Paluch’s energy is infectious to his players and staff. Everyone in the program seems upbeat and optimistic. Smiles abound in the hockey office.

Paluch said his energy isn’t fabricated. It is part of his personality.

“It is not a difficult thing to do,” he said. “The energy that comes out of me is a pretty natural thing. I have the same enthusiasm I had as a player.”

One of Paluch’s biggest coaching influences was the man in charge when he was a player at BG. Jerry York coached BG through one of its most successful runs from 1979-94. Under York, the Falcons never finished below .500 and reached the CCHA championship game four times.

“To watch Coach York as a player, to see how he put together championship teams, that helped me come up with a formula as a coach,” he said.

Being around winning can be addictive, something Paluch learned as a player and had reinforced as an assistant at Boston College. Paluch’s goal is to remake BG as a perennial powerhouse. He said if he has a team that is successful for one year and cannot maintain it, that is not real success. As a college coach, he can never coach for just one year. He always has to be looking several years away as well.

“There’s never going to be a point where I can say ‘we’ve made it’,” he said. “When we’re consistently at a point where we’re competing for championships, then the task begins to maintain that. If our record was reversed and we were 13-5-2 instead of 5-13-2, I’d still want that train to keep moving.”

They are expectations he has tried hard to impress on his players.

“I think we can always move so much further,” captain D’Arcy McConvey said. “We need to not worry about how far back we are and worry about where we could be at the end of the year.”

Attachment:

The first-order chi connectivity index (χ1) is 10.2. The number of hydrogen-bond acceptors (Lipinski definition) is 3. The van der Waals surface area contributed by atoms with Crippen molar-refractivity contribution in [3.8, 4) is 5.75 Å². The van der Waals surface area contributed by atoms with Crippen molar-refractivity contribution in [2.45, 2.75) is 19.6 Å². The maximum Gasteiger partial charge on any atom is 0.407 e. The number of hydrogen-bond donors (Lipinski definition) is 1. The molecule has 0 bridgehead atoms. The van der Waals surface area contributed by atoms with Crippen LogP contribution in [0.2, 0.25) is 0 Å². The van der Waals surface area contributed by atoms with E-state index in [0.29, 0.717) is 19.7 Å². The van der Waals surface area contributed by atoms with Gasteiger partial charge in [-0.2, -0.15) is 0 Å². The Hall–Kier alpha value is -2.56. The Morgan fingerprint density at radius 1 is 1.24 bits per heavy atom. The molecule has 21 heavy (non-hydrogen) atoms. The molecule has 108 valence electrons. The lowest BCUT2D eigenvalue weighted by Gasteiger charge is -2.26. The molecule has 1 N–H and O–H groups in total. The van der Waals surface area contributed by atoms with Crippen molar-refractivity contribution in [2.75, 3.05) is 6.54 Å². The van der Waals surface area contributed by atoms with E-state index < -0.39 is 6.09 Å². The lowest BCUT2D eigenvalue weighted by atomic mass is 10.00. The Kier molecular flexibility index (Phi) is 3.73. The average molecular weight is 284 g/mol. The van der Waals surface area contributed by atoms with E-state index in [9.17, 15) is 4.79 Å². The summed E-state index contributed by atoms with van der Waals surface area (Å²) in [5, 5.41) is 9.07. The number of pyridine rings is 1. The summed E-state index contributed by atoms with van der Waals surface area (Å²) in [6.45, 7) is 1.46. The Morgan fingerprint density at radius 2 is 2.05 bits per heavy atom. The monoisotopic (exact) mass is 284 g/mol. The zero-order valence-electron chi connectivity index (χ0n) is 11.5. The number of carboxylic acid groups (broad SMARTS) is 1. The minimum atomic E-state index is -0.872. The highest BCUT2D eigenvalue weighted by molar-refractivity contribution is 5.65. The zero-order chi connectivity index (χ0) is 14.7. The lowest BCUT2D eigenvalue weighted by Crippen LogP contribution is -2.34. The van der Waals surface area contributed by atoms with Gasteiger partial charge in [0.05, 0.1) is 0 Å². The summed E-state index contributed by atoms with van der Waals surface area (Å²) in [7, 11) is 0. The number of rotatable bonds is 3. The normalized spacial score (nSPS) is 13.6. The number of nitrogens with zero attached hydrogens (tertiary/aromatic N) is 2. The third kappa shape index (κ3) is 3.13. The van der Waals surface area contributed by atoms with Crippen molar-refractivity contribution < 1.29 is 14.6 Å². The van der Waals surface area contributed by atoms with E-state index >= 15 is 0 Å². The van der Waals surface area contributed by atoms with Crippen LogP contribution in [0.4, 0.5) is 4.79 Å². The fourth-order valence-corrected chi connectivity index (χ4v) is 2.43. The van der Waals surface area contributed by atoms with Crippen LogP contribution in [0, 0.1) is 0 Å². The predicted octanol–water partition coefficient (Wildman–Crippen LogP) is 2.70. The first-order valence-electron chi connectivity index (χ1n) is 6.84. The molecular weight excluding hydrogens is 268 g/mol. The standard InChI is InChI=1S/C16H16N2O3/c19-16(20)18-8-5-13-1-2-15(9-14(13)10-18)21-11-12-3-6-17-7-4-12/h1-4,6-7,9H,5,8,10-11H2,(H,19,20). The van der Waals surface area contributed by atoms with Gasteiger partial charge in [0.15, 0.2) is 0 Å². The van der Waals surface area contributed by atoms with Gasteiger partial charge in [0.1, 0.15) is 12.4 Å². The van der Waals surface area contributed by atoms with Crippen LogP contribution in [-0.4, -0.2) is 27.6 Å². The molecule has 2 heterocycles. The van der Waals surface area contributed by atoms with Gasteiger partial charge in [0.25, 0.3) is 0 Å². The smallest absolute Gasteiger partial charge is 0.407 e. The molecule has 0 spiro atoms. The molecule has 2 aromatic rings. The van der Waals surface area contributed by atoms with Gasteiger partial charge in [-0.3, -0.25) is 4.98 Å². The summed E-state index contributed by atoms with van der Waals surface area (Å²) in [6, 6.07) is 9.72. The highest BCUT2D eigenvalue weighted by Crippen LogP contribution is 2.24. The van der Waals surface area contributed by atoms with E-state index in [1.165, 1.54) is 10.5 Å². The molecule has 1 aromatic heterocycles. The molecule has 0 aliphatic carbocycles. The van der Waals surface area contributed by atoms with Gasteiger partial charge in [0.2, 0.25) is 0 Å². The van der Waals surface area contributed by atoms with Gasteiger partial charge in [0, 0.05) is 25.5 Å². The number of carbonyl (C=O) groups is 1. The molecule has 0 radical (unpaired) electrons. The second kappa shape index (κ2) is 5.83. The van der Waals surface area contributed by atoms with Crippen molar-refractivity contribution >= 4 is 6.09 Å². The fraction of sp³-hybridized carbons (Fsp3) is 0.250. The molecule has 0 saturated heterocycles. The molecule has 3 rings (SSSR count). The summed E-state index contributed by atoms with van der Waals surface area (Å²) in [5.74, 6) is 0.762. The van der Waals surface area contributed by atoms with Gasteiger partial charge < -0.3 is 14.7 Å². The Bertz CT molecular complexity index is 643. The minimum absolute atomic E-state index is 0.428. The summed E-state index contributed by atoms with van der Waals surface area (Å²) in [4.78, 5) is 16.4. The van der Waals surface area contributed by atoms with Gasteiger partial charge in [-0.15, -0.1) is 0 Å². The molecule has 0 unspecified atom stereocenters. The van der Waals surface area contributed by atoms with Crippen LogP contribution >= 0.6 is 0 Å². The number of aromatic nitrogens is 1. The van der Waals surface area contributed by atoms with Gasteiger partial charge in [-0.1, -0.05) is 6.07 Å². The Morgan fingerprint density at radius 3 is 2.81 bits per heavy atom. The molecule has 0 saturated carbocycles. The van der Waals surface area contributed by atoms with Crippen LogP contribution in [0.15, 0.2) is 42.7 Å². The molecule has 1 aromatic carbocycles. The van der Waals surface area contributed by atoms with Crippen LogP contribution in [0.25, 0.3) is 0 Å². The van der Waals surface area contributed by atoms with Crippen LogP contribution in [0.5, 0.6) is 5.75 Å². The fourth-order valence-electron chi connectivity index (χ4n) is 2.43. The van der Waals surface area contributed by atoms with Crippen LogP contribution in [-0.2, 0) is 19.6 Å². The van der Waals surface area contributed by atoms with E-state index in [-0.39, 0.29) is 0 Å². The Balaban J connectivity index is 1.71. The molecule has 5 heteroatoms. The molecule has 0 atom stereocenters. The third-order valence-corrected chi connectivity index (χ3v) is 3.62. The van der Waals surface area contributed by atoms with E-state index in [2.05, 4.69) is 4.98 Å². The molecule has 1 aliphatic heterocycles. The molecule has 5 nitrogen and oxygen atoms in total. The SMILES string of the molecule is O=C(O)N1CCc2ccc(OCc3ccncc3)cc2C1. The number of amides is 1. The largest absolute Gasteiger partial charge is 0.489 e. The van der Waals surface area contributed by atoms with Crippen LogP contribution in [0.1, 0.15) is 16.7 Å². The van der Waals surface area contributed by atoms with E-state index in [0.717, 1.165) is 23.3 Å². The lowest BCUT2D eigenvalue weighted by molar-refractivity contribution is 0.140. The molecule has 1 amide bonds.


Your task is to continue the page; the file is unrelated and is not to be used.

McConvey said Paluch is ambitious, but not consumed by ambition. He said he wants to get BG hockey back on the national stage not so he can prove himself as a coach, but for the sake of the city and the program.

Paluch said BG holds a unique place in the annals of college hockey.

“Hockey is unique here in that there wasn’t large exposure to hockey prior to this program,” he said. “We have done a lot more in a lot less time, since the program’s only been around since 1969.

There are college hockey programs that date to the ’30s and ’40s.”

BG hockey also has some very famous support. Some college athletes that make it to the pros put their colleges behind them. Not so for Paluch’s program. Many NHL alums of BG still keep in contact and support the program. Much of the bill for the Alumni Lounge was footed by Falcons now earning a paycheck on skates. Having Stanley Cup champions like Blake on your program’s bandwagon is both tension-building and exhilarating, but Paluch welcomes it.

“It all plays into the energy I have for this program,” he said. “The concern our alums, especially our NHL alums, show for this program is truly something special.”

McConvey said that when BG was conducting its coaching search, some of BG’s NHL alums called in with candidate suggestions.

Three months into his first season at the helm, Paluch is pleased with what he’s seen out of his players, but far from satisfied. There is still a lot of work to be done.

“The first half has been a tremendous improvement in our off-ice training,” he said. “We’ve had an excellent semester in the classroom as well. If you take a look at where we were in September to where we are now, we are a better hockey team. But we have to keep making ourselves a better hockey team everyday. “The fans, and community of Bowling Green deserve that.”